Tipping over to nutrition happened after I broke my pelvis my freshman year in college. I enrolled in a nutrition and wellness class as part of my recovery. A nutrition student had come to one of our classes to lecture and I thought the subject was so neat. I immediately went home, looked up a nutrition science program, and realized all my pre-vet requirements were the same science classes required for nutrition. I could easily switch my major.

My mom also had a little to do with it. She would tell me it’s fine to love animals, but warned if I became a vet, I’d have to deal with animals who were sick or hurt. Plus, owners who may not be taking the best care of them. She said, “I think you should go ahead and pursue nutrition and have animals of your own, on the side.”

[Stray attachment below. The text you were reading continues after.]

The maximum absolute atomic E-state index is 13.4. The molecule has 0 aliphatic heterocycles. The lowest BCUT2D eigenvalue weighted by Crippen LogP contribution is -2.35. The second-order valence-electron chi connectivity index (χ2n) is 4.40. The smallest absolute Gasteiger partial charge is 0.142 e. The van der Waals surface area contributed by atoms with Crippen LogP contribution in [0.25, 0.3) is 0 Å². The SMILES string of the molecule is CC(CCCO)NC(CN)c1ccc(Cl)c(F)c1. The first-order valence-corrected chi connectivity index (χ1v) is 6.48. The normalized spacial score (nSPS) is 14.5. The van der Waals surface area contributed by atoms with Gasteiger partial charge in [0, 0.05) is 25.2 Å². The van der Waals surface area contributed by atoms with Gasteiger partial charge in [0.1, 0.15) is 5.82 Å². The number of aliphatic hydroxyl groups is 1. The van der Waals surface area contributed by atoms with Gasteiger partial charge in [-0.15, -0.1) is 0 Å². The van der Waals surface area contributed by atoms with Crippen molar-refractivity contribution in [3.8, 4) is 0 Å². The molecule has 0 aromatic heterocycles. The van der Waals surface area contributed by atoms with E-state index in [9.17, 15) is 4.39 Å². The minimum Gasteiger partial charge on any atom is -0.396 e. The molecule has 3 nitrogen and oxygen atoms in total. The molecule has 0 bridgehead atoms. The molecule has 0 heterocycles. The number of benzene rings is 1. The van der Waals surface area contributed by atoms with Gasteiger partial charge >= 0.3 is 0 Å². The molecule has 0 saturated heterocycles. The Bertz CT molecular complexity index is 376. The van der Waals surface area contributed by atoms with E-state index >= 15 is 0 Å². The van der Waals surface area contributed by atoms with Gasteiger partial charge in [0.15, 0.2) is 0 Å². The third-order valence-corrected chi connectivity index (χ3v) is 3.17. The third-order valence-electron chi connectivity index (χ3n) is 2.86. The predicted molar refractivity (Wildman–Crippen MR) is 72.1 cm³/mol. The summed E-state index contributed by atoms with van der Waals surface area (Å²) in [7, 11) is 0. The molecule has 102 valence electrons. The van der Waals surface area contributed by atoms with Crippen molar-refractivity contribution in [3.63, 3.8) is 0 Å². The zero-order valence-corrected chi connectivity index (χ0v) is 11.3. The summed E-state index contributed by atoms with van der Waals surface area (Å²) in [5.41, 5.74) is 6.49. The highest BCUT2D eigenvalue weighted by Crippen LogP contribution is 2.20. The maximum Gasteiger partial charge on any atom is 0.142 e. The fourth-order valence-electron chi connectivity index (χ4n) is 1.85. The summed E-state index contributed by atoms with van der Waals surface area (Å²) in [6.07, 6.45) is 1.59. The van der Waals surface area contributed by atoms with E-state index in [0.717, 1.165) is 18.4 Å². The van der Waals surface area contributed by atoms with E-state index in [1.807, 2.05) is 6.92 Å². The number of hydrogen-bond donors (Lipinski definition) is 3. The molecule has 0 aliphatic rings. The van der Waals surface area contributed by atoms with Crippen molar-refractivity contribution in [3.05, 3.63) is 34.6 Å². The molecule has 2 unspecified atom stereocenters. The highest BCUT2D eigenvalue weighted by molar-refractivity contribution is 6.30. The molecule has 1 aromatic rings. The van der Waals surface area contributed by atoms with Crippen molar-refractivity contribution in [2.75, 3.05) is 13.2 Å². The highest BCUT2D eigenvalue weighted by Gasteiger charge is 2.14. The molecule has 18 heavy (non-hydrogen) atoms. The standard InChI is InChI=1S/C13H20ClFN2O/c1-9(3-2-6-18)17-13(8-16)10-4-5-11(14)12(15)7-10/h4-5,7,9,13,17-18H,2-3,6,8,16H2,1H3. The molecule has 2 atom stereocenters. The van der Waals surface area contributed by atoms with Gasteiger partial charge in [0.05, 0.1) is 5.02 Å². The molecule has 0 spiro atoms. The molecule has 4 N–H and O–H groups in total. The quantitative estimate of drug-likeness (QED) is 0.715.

What are some of the best aspects of your job?

The collaborative environment. Researchers have expertise in their field and I have knowledge in nutrition. It’s a really good collaboration and I get to learn about cutting edge research that’s taking place. Most of the time, these are new studies people are undertaking — years away from being published. It’s exciting to know that we’re on the leading edge of new research that’s going to come out and new drugs that are being developed to treat diseases. Knowing we’re helping support those things is really motivating. I’m inspired by our customers every day.

What are some key attributes to being successful in your role?